A recent proposal to address conflicts of interest in academic medical centers suggested that industry support of continuing medical education (CME) activities should be limited to contributions to a central fund that would disburse the money to programs accredited by the Accreditation Council for Continuing Medical Education. The authors of the proposal reason that this arrangement would "permit the central repository and the ultimate recipients of funds to remain free from influence by any one donor company" . We would go further: only CME activities that are entirely free of pharmaceutical industry funding should qualify as education.
The superficially appealing but fundamentally flawed “pooled donor” solution seeks to preserve access to pharmaceutical funding while restraining donor influence on educational content. But the assumption that blending competing conflicts somehow cancels the conflicts out does not bear close examination.
Medicine is a profession, and pharmaceutical marketing is a business. The obligation of physicians is to patients; the obligation of a pharmaceutical company is to shareholders. The interests of medicine and pharmaceutical manufacturers are not congruent. The collegial relationship between the two would undoubtedly cool were physician signatures not a prerequisite for prescription drug sales. Physicians are considered by the industry to be a barrier to surmount; in an article called “A Medical Publisher Reminds Us: Don’t Forget the Gatekeepers,” aimed at the pharmaceutical industry, the author tells drug execs that prescribers “stand between the consumer and your drug” .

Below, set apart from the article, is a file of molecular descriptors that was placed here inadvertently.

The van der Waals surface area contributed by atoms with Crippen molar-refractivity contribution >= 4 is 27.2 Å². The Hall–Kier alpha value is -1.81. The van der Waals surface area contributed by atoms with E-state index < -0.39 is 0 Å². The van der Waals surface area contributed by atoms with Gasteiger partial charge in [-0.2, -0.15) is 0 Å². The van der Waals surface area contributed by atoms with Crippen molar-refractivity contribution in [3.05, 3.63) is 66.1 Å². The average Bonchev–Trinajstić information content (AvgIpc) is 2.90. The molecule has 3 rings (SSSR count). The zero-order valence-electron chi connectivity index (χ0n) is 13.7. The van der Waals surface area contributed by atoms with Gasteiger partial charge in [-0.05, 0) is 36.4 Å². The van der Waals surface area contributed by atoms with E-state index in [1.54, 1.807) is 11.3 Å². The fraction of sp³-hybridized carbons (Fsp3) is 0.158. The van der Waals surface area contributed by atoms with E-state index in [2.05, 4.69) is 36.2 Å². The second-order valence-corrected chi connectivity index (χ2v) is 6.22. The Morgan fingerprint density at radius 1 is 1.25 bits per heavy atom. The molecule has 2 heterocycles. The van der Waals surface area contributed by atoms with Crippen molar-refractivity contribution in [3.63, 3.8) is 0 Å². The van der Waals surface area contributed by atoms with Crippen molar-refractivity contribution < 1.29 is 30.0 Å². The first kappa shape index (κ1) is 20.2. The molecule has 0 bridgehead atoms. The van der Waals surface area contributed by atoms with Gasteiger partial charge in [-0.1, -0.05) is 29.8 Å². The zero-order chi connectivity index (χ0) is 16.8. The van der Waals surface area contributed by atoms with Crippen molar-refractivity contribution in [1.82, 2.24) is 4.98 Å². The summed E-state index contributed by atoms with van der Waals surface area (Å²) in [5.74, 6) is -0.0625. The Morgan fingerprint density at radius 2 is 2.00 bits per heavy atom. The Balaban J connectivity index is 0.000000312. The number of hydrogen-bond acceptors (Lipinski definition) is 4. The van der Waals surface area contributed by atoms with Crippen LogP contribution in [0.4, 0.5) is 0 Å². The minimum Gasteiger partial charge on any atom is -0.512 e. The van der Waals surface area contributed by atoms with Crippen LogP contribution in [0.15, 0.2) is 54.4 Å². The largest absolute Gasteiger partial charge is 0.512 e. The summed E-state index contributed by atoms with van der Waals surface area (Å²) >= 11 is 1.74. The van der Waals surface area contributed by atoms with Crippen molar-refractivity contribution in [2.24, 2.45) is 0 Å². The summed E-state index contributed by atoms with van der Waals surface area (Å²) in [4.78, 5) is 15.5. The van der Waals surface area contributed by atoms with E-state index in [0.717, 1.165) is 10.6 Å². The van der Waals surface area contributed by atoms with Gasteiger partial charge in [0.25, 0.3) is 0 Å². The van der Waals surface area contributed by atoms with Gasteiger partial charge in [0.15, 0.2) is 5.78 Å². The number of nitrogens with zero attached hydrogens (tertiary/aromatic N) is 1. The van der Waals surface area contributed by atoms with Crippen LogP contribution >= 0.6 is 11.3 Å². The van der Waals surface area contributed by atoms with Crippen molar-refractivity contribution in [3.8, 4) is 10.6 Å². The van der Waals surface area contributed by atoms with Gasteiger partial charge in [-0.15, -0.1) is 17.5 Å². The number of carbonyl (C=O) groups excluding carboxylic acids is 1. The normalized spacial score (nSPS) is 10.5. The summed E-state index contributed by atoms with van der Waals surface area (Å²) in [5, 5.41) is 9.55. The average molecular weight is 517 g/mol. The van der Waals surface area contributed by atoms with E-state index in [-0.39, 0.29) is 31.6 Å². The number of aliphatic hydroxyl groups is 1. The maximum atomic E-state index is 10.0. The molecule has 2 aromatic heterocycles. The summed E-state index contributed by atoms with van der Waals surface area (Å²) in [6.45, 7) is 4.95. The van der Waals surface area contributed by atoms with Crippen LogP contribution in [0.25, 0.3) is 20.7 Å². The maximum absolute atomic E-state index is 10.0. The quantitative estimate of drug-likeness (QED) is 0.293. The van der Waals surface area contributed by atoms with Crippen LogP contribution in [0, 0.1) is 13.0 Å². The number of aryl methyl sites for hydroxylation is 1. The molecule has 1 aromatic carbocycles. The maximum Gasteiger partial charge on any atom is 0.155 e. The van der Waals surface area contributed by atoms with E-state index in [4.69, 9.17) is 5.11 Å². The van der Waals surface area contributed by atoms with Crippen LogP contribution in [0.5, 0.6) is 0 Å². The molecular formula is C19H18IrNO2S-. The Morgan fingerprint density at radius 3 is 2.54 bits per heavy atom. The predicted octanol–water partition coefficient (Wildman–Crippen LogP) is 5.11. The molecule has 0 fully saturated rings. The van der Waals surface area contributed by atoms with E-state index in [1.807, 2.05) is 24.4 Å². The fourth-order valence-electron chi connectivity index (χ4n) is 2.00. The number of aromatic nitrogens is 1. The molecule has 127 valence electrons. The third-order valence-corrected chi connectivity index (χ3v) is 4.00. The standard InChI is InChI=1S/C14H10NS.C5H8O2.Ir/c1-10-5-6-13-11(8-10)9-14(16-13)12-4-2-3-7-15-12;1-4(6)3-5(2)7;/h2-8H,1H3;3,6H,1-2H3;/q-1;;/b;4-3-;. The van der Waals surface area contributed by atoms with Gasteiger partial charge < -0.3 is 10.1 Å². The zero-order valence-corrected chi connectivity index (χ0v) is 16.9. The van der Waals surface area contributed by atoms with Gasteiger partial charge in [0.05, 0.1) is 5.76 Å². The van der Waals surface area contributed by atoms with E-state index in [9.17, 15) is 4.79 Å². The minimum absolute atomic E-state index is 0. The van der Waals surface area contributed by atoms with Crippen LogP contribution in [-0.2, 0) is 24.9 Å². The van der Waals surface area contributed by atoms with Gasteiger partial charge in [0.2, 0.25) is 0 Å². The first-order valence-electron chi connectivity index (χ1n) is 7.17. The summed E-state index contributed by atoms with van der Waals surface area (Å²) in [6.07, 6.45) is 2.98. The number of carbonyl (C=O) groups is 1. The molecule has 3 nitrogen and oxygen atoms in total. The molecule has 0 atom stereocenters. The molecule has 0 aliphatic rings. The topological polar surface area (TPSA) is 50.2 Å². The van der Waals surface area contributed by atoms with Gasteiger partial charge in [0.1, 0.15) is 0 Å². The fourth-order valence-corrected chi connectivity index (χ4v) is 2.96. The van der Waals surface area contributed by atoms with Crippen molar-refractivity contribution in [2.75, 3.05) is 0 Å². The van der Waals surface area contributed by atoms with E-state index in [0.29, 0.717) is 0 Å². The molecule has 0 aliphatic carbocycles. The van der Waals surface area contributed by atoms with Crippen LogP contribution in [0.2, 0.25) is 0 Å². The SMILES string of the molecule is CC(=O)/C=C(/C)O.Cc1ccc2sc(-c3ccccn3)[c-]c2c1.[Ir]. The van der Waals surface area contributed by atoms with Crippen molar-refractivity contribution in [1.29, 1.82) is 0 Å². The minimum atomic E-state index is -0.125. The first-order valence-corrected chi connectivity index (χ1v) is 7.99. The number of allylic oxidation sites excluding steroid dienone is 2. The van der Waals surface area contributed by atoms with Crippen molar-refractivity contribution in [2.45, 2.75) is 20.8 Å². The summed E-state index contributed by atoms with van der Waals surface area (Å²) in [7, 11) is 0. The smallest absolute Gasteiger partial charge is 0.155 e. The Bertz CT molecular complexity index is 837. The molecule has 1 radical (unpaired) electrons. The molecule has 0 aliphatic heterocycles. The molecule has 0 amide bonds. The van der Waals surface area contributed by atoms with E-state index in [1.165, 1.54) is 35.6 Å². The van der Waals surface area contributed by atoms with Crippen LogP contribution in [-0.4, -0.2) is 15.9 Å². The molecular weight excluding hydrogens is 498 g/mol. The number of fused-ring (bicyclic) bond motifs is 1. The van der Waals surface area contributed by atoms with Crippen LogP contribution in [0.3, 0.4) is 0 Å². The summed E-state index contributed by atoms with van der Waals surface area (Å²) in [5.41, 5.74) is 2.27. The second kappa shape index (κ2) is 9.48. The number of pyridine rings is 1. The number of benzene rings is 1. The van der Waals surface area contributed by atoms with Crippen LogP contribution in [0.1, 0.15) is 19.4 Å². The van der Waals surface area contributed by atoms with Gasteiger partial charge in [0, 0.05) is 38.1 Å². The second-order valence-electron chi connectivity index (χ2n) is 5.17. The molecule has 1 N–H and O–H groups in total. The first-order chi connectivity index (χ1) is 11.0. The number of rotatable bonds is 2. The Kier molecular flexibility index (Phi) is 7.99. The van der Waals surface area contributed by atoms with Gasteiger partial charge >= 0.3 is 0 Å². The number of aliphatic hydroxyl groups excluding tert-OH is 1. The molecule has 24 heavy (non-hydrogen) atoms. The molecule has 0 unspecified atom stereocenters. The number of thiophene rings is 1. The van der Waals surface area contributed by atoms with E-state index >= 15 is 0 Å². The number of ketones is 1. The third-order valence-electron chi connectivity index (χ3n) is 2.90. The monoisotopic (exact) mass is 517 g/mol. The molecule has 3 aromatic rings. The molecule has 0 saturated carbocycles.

Gifts have been shown to create obligations. Indebtedness to pharmaceutical manufacturers as an industry rather than to individual companies merely renders the obligation less visible—and more decorous, perhaps. It is in the interests of all pharmaceutical companies to engage in disease mongering by expanding diagnostic categories so more people are eligible for drug treatment and to convince physicians that drugs are the only viable therapeutic options. While physicians who receive CME funded by a corporate coalition may not be subjected to presentations promoting specific drugs, the “Drugs-R-Us” model of medicine is still reinforced. Diet, exercise and other nonpharmacologic approaches to disease prevention and treatment will continue to be marginalized.